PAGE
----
At the coalface in Collinsville, promises, politics and power plants.

Brisbane Times
May 13, 2022

Until the phone call, the man spearheading Australia’s most audacious coal project was beginning to worry the government had gone cold.

His organisation, Shine Energy, was getting nowhere in its claims for an extra $2.5 million in grant money to finish the feasibility study and reference to its proposed 1000-megawatt power station at Collinsville, a small mining town in central Queensland, had notably slipped from the public declarations of once-bullish Nationals MPs.

Even local member Michelle Landry, who 20 months ago posed in a photo clutching a lump of coal to spruik the project and her party’s contributions, failed to mention it in her March 28 press release titled ‘Landry Delivering for Collinsville’.

But right now, Birriah and Widi man Ashley Dodd, Shine’s chief executive, is feeling reassured.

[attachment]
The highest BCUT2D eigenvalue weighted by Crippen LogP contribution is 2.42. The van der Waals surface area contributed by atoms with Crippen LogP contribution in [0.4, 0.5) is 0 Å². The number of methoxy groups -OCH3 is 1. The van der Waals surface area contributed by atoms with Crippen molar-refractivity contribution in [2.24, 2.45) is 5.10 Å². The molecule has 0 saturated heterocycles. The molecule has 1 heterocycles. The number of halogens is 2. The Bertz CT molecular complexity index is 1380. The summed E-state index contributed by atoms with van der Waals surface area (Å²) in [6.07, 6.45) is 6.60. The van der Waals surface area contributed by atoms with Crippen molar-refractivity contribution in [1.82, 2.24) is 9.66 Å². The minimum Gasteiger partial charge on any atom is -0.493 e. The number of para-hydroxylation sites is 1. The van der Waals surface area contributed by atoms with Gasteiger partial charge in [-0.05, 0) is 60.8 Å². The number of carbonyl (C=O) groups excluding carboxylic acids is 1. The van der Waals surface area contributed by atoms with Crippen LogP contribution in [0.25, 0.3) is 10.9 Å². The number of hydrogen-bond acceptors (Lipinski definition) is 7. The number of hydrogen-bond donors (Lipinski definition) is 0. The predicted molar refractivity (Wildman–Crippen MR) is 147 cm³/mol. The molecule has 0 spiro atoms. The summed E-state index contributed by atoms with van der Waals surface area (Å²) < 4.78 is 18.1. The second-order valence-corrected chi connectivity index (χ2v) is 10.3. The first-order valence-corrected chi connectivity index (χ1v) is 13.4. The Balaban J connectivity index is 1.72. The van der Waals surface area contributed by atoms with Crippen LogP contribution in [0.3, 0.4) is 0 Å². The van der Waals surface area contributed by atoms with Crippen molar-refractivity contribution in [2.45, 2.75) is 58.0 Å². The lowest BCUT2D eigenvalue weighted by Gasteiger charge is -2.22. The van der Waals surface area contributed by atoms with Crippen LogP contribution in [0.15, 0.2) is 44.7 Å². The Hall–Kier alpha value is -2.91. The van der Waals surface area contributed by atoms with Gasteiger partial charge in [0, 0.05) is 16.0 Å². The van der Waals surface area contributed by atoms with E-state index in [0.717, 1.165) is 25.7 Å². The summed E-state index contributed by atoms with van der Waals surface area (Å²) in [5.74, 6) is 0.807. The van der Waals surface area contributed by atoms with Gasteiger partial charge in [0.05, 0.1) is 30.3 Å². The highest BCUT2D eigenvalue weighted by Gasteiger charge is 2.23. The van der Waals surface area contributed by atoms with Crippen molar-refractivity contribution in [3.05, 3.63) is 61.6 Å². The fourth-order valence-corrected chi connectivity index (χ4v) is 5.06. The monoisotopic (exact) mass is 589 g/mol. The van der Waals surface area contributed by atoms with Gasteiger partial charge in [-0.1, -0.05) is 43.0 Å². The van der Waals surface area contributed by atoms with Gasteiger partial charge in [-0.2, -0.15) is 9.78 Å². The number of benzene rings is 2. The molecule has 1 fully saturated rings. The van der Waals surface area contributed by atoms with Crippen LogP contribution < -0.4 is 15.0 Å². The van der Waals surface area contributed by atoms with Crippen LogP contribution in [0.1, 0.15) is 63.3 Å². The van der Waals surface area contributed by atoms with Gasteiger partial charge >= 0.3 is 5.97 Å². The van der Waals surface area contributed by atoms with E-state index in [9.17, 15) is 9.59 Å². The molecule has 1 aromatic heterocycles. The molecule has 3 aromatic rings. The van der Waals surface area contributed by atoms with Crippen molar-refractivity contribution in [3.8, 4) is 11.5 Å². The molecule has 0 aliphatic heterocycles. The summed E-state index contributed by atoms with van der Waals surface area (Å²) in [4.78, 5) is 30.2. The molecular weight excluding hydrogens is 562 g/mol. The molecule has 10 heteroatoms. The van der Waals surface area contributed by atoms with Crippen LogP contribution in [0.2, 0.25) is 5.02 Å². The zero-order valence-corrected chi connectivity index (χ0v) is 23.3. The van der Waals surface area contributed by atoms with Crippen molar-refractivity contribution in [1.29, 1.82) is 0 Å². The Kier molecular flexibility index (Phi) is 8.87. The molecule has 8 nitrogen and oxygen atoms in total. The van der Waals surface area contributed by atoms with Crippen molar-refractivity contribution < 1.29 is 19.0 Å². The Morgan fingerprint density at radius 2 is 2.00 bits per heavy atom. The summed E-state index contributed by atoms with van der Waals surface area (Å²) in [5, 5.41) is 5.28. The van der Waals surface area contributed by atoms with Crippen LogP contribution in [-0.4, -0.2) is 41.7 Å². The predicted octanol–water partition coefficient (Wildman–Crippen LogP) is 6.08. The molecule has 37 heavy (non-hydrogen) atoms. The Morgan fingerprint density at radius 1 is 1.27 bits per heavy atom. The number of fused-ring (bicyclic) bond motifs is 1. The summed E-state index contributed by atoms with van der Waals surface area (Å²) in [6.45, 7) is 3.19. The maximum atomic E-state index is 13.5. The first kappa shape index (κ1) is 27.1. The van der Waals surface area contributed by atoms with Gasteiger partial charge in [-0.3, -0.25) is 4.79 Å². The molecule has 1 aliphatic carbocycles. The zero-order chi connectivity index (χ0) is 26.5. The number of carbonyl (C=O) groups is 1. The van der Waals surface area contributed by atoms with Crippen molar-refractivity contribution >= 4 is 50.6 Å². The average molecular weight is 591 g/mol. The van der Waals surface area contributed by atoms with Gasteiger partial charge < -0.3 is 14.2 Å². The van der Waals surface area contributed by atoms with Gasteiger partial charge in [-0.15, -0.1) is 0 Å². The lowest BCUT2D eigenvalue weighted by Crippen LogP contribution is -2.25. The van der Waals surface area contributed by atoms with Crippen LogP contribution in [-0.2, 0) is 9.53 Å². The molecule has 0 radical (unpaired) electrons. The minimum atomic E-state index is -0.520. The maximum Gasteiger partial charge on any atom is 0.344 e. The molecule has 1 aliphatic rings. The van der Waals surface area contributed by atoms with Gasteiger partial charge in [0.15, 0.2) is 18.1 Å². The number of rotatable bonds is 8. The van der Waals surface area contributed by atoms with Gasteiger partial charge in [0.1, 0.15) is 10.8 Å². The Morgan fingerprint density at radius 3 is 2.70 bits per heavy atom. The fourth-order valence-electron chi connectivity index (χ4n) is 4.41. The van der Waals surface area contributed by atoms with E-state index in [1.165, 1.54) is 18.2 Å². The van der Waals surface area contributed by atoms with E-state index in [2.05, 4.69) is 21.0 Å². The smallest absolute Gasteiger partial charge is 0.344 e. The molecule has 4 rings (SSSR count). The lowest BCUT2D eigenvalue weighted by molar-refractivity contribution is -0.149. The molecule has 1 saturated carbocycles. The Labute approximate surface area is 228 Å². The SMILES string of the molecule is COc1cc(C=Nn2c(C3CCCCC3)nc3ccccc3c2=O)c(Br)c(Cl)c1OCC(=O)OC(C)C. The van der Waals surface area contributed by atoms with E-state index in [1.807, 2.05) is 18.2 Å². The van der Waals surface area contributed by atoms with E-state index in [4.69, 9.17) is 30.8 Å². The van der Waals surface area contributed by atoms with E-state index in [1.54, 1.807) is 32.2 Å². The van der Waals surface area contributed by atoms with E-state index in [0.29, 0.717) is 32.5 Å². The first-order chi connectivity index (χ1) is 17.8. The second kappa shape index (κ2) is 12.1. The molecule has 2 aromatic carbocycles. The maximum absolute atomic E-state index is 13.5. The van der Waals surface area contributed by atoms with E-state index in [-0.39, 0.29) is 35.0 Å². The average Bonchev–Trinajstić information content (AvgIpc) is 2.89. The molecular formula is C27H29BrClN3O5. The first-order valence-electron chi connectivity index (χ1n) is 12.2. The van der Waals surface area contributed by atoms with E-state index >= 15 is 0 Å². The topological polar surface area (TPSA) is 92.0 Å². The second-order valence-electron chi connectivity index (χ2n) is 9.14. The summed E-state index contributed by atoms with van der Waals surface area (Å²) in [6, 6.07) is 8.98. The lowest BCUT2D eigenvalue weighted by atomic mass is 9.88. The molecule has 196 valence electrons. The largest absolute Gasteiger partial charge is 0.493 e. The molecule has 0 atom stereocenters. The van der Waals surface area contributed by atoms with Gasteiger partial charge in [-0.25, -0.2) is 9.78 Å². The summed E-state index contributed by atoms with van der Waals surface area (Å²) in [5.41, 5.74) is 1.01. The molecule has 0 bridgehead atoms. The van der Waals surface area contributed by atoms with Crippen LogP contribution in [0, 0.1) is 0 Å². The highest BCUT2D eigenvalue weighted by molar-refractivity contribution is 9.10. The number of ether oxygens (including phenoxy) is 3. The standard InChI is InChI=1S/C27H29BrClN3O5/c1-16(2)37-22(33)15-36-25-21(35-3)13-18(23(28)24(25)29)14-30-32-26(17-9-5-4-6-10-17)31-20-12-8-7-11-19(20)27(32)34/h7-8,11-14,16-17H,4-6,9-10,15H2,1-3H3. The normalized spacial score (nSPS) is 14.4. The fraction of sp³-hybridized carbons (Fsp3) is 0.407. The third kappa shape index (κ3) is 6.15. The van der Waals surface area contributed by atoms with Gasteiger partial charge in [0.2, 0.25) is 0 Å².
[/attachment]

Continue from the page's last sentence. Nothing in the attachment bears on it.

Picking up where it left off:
His positivity – shared neither by market analysts nor the people of Collinsville – stems from a conversation several weeks ago with the office of Nationals leader Barnaby Joyce.

“[The office] said that Barnaby would die in the ditch over this project in Collinsville,” Dodd says.
“If I didn’t get that call just recently, I’d probably be speaking to you differently ... That made me feel good. So, now we’re just progressing strongly with the partial feasibility and we’ll go from there. With the politics, let’s see how that plays out. That’s out of my hands.”

The effusive private message to Shine is at odds with the tempered public utterances of the Coalition government which, deep into an election campaign, is trying to fend off “teal independents” invading its affluent and climate-conscious urban flank.

Dodd says the $2.5 million for the feasibility study, an amount in addition to the $3.3 million controversially awarded to Shine in 2020, is part of the agreed deal. As recently as April 27, Prime Minister Scott Morrison said the government had already met its commitments to the company.